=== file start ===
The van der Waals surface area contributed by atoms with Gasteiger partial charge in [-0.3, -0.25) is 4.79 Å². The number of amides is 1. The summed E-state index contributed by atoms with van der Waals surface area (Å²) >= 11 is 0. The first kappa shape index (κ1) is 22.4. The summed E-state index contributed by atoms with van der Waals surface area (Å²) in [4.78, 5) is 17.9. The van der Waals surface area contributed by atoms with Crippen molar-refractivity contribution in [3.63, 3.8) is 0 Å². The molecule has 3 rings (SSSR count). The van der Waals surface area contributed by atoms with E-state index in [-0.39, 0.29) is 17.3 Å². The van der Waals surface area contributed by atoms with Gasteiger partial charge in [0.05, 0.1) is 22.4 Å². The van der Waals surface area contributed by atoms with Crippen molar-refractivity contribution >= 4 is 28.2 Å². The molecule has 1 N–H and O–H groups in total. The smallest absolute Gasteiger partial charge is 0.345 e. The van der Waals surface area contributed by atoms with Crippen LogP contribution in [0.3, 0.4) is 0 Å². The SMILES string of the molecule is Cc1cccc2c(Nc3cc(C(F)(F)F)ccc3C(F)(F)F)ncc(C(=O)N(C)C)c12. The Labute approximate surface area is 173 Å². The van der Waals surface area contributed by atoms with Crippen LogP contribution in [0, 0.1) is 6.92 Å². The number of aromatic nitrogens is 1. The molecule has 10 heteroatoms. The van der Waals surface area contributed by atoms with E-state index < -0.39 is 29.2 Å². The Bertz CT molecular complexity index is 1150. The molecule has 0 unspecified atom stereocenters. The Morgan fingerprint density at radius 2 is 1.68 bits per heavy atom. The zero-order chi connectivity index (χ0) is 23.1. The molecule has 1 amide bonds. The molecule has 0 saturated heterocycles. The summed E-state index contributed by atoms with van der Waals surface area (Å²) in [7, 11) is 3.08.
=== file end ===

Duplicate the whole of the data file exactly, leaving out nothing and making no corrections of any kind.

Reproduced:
The van der Waals surface area contributed by atoms with Gasteiger partial charge in [-0.3, -0.25) is 4.79 Å². The number of amides is 1. The summed E-state index contributed by atoms with van der Waals surface area (Å²) >= 11 is 0. The first kappa shape index (κ1) is 22.4. The summed E-state index contributed by atoms with van der Waals surface area (Å²) in [4.78, 5) is 17.9. The van der Waals surface area contributed by atoms with Crippen molar-refractivity contribution in [3.63, 3.8) is 0 Å². The molecule has 3 rings (SSSR count). The van der Waals surface area contributed by atoms with E-state index in [-0.39, 0.29) is 17.3 Å². The van der Waals surface area contributed by atoms with Gasteiger partial charge in [0.05, 0.1) is 22.4 Å². The van der Waals surface area contributed by atoms with Crippen molar-refractivity contribution >= 4 is 28.2 Å². The molecule has 1 N–H and O–H groups in total. The smallest absolute Gasteiger partial charge is 0.345 e. The van der Waals surface area contributed by atoms with Crippen LogP contribution in [0.3, 0.4) is 0 Å². The SMILES string of the molecule is Cc1cccc2c(Nc3cc(C(F)(F)F)ccc3C(F)(F)F)ncc(C(=O)N(C)C)c12. The Labute approximate surface area is 173 Å². The van der Waals surface area contributed by atoms with Crippen LogP contribution in [0, 0.1) is 6.92 Å². The number of aromatic nitrogens is 1. The molecule has 10 heteroatoms. The van der Waals surface area contributed by atoms with E-state index < -0.39 is 29.2 Å². The Bertz CT molecular complexity index is 1150. The molecule has 0 unspecified atom stereocenters. The Morgan fingerprint density at radius 2 is 1.68 bits per heavy atom. The zero-order chi connectivity index (χ0) is 23.1. The molecule has 1 amide bonds. The molecule has 0 saturated heterocycles. The summed E-state index contributed by atoms with van der Waals surface area (Å²) in [7, 11) is 3.08.